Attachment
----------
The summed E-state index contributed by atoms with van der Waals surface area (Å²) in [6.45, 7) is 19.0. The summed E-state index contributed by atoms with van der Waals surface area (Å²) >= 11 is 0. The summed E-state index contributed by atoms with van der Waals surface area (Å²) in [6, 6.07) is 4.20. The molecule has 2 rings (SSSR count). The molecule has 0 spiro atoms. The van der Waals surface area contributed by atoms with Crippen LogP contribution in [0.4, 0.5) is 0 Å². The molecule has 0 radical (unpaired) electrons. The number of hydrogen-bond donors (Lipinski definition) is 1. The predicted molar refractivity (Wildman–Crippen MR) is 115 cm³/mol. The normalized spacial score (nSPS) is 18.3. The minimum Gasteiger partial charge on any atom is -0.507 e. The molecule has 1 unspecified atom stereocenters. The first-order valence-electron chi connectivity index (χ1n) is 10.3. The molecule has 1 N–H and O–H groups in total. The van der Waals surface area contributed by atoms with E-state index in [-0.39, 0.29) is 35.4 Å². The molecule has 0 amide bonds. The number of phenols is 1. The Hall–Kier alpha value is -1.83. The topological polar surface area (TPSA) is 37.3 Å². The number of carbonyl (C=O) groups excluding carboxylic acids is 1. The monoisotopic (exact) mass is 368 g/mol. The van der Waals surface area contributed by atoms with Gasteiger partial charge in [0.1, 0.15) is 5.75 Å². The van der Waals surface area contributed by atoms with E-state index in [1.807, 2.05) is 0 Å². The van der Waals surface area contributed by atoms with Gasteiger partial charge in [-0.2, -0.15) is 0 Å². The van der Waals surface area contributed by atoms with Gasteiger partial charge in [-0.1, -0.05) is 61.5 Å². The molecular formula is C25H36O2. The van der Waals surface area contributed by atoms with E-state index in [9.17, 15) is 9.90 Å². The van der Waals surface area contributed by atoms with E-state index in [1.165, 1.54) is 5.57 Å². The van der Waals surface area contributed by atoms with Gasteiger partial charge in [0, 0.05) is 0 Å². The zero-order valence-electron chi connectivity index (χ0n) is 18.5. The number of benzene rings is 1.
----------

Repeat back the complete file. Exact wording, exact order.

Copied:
The summed E-state index contributed by atoms with van der Waals surface area (Å²) in [6.45, 7) is 19.0. The summed E-state index contributed by atoms with van der Waals surface area (Å²) >= 11 is 0. The summed E-state index contributed by atoms with van der Waals surface area (Å²) in [6, 6.07) is 4.20. The molecule has 2 rings (SSSR count). The molecule has 0 spiro atoms. The van der Waals surface area contributed by atoms with Crippen LogP contribution in [0.4, 0.5) is 0 Å². The molecule has 0 radical (unpaired) electrons. The number of hydrogen-bond donors (Lipinski definition) is 1. The predicted molar refractivity (Wildman–Crippen MR) is 115 cm³/mol. The normalized spacial score (nSPS) is 18.3. The minimum Gasteiger partial charge on any atom is -0.507 e. The molecule has 1 unspecified atom stereocenters. The first-order valence-electron chi connectivity index (χ1n) is 10.3. The molecule has 1 N–H and O–H groups in total. The van der Waals surface area contributed by atoms with E-state index in [-0.39, 0.29) is 35.4 Å². The molecule has 0 amide bonds. The number of phenols is 1. The Hall–Kier alpha value is -1.83. The topological polar surface area (TPSA) is 37.3 Å². The number of carbonyl (C=O) groups excluding carboxylic acids is 1. The monoisotopic (exact) mass is 368 g/mol. The van der Waals surface area contributed by atoms with Gasteiger partial charge in [0.1, 0.15) is 5.75 Å². The van der Waals surface area contributed by atoms with E-state index in [1.807, 2.05) is 0 Å². The van der Waals surface area contributed by atoms with Gasteiger partial charge in [-0.2, -0.15) is 0 Å². The van der Waals surface area contributed by atoms with Gasteiger partial charge in [-0.1, -0.05) is 61.5 Å². The molecular formula is C25H36O2. The van der Waals surface area contributed by atoms with E-state index in [9.17, 15) is 9.90 Å². The van der Waals surface area contributed by atoms with E-state index in [1.165, 1.54) is 5.57 Å². The van der Waals surface area contributed by atoms with Gasteiger partial charge in [0, 0.05) is 0 Å². The zero-order valence-electron chi connectivity index (χ0n) is 18.5. The number of benzene rings is 1.